A roadmap on cryptocurrencies has been prepared by a number of ministries, regulatory bodies, and law enforcement agencies, Russian media reported. The document, which aims to regulate Russia’s crypto market by the end of this year, comes amid disagreements between the central bank and other government institutions about the future of decentralized digital money in Russia.
Moscow Moves to Adopt Rules for Cryptocurrencies After Putin’s Call
Soon after Russian President Vladimir Putin urged government officials to reach a consensus on how to regulate cryptocurrencies, Deputy Prime Minister Dmitry Chernyshenko has reportedly signed a roadmap to regulate, rather than ban, crypto operations in Russia as early as this year. The business news portal RBC broke the news, quoting a copy of the document and a source close to the working group that produced it.
According to the report, the plan has been drafted by representatives of the ministries of finance, economic development and digital development, the country’s financial watchdog and revenue service, as well as the Central Bank of Russia (CBR). The Prosecutor General’s Office and the Federal Security Service (FSB) also took part in the process.
The goals listed on the roadmap have been supported by all participants, except the CBR. Last week, Bank of Russia shared its view on the matter in a consultation paper. It called for imposing a blanket ban on crypto-related activities, including payments, exchange and mining, citing threats to the nation’s financial stability and risks for its citizens.
The monetary authority’s hardline stance was met with opposition from other Russian institutions. The Finance Ministry insisted that prohibiting cryptocurrencies is impossible and regulation is needed to limit the risks and increase budget revenues through taxation. Ivan Chebeskov, who heads the ministry’s Financial Policy Department, emphasized:
Regulation will only provide the transparency that will ensure the protection of citizens.
Regulations Proposed by Russian Finance Ministry Deemed Compliant With FATF Standards
The treasury department put out its own regulatory concept. It suggests that all crypto-related transactions should be carried out through licensed Russian banks and registered exchanges and calls for introducing identity verification for Russian crypto owners. Minfin’s ideas were backed by Rosfinmonitoring, Russia’s financial watchdog. Quoted by Tass, the agency noted that “the proposal is conceptually compliant with the FATF standards.”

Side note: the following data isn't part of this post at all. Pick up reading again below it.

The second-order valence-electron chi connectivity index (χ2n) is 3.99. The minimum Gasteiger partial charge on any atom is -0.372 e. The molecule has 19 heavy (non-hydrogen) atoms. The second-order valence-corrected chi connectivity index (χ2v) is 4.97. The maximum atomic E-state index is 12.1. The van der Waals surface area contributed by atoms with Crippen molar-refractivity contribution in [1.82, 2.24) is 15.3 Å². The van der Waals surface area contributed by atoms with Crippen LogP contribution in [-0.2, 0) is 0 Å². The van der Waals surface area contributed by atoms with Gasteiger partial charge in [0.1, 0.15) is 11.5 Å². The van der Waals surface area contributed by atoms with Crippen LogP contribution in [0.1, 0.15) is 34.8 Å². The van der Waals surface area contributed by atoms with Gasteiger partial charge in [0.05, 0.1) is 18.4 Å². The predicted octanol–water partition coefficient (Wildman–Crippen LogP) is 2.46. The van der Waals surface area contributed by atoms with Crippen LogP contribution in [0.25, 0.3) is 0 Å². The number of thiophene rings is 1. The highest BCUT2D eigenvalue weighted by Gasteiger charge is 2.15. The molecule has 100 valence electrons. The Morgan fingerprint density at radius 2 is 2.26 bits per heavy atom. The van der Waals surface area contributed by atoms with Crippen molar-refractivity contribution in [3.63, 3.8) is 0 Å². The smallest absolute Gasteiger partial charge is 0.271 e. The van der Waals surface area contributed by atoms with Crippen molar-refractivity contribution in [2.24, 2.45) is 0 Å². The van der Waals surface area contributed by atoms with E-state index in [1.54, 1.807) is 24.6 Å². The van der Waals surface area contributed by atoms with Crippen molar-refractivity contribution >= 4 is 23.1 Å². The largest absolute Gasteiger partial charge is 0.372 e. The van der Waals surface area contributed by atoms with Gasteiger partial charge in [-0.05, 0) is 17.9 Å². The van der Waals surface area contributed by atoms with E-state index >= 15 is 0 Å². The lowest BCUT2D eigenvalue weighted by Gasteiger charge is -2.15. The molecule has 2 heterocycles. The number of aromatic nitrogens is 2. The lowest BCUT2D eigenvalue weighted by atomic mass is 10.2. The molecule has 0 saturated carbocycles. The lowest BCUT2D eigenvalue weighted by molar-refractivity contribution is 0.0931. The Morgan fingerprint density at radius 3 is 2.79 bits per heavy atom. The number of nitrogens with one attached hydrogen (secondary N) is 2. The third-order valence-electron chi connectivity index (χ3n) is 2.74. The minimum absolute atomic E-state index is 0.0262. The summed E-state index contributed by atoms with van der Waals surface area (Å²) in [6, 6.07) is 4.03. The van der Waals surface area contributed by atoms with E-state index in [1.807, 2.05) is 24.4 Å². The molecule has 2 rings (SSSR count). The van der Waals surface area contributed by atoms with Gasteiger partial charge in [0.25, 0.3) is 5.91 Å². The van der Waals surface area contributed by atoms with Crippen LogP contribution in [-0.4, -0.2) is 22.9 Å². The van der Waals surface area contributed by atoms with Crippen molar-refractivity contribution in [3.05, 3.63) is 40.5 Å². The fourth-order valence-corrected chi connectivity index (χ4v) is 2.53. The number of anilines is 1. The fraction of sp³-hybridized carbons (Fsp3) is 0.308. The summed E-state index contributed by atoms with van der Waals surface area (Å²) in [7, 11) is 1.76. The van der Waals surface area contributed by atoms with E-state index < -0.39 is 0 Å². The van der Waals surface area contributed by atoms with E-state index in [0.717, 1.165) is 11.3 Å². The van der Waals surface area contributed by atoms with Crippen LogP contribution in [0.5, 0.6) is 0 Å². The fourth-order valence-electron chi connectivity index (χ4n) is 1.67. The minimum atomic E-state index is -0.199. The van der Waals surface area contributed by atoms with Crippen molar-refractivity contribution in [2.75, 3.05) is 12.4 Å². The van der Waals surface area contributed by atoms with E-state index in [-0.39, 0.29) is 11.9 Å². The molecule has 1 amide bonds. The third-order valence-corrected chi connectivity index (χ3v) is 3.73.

In accordance with the roadmap, the Ministry of Finance is expected to establish a control system for organizers, operators, and clients of peer-to-peer platforms by May. Financial authorities will also develop a regulatory regime for crypto service providers, determine the legal status of market participants and appoint a regulatory body.
By November, the FATF standards pertaining to virtual assets should be transposed into the Russian regulatory framework. And by December, the registration and reporting mechanisms concerning organizations facilitating the circulation of digital currencies in the Russian Federation must be finalized.
The next step will be to introduce legal liability for crimes involving cryptocurrencies, including administrative or criminal liability for evading the declaration of crypto transaction data. The government also wants to put in place a mechanism to verify the accuracy of the filed information on the ownership of digital assets. Reporting obligations will be incorporated into a new law.
Meanwhile, the Financial Market Committee at the State Duma, the lower house of Russian parliament, has started working on a bill to regulate cryptocurrencies, its Chairman Anatoly Aksakov told RIA Novosti. Once the draft legislation is finalized, it will be presented to the Finance Ministry and Bank of Russia for further discussion, the high-ranking deputy added.
Do you think Russia will implement the roadmap for cryptocurrency regulation? Tell us in the comments section below.
Image Credits: Shutterstock, Pixabay, Wiki Commons
Disclaimer: This article is for informational purposes only. It is not a direct offer or solicitation of an offer to buy or sell, or a recommendation or endorsement of any products, services, or companies. Bitcoin.com does not provide investment, tax, legal, or accounting advice. Neither the company nor the author is responsible, directly or indirectly, for any damage or loss caused or alleged to be caused by or in connection with the use of or reliance on any content, goods or services mentioned in this article.